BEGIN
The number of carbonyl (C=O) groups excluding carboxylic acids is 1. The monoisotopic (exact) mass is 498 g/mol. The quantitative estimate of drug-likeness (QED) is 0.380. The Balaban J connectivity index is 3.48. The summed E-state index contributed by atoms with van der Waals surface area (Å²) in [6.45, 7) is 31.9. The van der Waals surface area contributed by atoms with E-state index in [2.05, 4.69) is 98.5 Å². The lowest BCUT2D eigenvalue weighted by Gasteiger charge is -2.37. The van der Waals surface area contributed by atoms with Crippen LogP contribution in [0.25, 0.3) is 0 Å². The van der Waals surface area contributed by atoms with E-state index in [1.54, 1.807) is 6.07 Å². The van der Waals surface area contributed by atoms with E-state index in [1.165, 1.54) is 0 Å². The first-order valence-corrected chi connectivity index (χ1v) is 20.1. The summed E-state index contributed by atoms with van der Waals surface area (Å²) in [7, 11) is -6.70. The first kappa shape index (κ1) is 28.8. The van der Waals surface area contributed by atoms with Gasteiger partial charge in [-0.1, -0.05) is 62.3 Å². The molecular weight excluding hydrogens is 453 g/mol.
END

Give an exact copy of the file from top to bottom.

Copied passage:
The number of carbonyl (C=O) groups excluding carboxylic acids is 1. The monoisotopic (exact) mass is 498 g/mol. The quantitative estimate of drug-likeness (QED) is 0.380. The Balaban J connectivity index is 3.48. The summed E-state index contributed by atoms with van der Waals surface area (Å²) in [6.45, 7) is 31.9. The van der Waals surface area contributed by atoms with E-state index in [2.05, 4.69) is 98.5 Å². The lowest BCUT2D eigenvalue weighted by Gasteiger charge is -2.37. The van der Waals surface area contributed by atoms with Crippen LogP contribution in [0.25, 0.3) is 0 Å². The van der Waals surface area contributed by atoms with E-state index in [1.54, 1.807) is 6.07 Å². The van der Waals surface area contributed by atoms with E-state index in [1.165, 1.54) is 0 Å². The first-order valence-corrected chi connectivity index (χ1v) is 20.1. The summed E-state index contributed by atoms with van der Waals surface area (Å²) in [7, 11) is -6.70. The first kappa shape index (κ1) is 28.8. The van der Waals surface area contributed by atoms with Gasteiger partial charge in [-0.1, -0.05) is 62.3 Å². The molecular weight excluding hydrogens is 453 g/mol.